She gently explained she could tell the day I walked into her office for the first time, after I flashed a bright smile and casually asked where she was from.

Now, a week after dropping that bomb, Lori asks, “So, why haven’t we talked about it?”

“I was hoping to avoid it, I suppose.” I tell her the whole notion of having the hots for a therapist is such a sizable cliché that I was embarrassed to admit it. “For Christ’s sake,” I say, throwing my hands up, “Tony Soprano even fell in love with his therapist.”

Lori snorts, rolls her eyes. “I knew you were going to say that.”

I smile, shake my head and look around the room, denying acceptance of my own ridiculous reality.

“It’s OK,” Lori says, grinning. “We can talk about this in here.”

I look again at her stark blue eyes, prevalent under dark brown bangs, the rest of her hair reaching the top of her chest, which is hugged nicely by a fitted white tee under an open button-down. She jogs often, I’d come to find out, which explains her petite figure and ability to probably pull off just about any outfit of her choosing.

I still can’t speak, so she takes over.

“Do you think you’re the first client that’s been attracted to their therapist?” she asks rhetorically. “I’ve had other clients openly discuss their feelings, even their sexual fantasies involving me.”

“What?” I cackle, beginning to feel as though I’ve moseyed onto the set of a porno.

“It’s true,” she says, acknowledging her desk. “What’s yours? Do you bend me over and take me from behind?”

Nailed it.

“If that’s what you’re thinking, it’s OK,” she goes on, earnestly, explaining that she’s discussed sexual scenarios with her clients before so as to “normalize” the behavior and not have them feel their own thoughts are unnatural. By showing the patient a level of acceptance, she hopes to facilitate a more comfortable atmosphere for “the work” — her painfully accurate pseudonym for psychotherapy.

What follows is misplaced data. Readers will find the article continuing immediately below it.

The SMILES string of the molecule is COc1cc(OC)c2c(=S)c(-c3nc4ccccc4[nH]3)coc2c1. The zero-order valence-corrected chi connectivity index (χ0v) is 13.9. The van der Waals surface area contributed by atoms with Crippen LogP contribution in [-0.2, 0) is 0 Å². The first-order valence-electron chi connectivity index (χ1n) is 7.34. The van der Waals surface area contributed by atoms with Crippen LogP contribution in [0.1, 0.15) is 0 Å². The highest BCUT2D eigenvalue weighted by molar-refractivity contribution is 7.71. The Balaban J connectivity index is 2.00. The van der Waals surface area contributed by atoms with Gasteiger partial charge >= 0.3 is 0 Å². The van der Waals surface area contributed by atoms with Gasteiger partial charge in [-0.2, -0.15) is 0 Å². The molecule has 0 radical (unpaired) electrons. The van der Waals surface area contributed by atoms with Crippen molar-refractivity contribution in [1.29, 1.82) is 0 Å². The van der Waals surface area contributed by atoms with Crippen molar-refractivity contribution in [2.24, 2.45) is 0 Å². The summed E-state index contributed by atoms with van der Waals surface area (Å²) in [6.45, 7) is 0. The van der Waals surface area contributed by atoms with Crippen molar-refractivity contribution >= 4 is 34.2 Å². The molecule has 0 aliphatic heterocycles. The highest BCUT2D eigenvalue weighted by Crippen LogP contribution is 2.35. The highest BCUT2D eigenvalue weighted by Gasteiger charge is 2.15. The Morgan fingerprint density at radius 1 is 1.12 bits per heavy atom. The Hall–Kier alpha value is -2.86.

I take a second to let the red flow out of my face, and ponder what she said. I’m a little unsure about this whole technique, but the more I think about it, the more it makes sense. So I go home, incredibly turned on and completely unashamed.

* * *

One of the great breakthroughs I’ve had in the thirteen months since I began seeing Lori (who agreed to participate in this article, but requested that her full name not be published) is a new ability to accept the existence of dualities in life. For instance, I’ve always had a tremendous sense of pride that, if it doesn’t straddle the line of arrogance, certainly dives into that hemisphere from time to time. I’m great at seeing flaws in others and propping myself up above them by smugly observing my character strengths. I’ve never liked that about myself, but the harder concept to grasp is the fact that I can be so egotistical while also stricken with such vast quantities of insecurity.

In treatment I came to realize that all people have contradictions to their personalities. There’s the insanely smart guy who can’t remotely begin to navigate a common social situation, the charitable girl who devotes all her time to helping strangers, but won’t confront issues in her own personal relationships. In my case, my extreme sensitivity can make me feel fabulous about the aspects of myself that I somehow know are good (my artistic tastes) and cause deep hatred of those traits I happen to loathe (the thirty pounds I could stand to lose).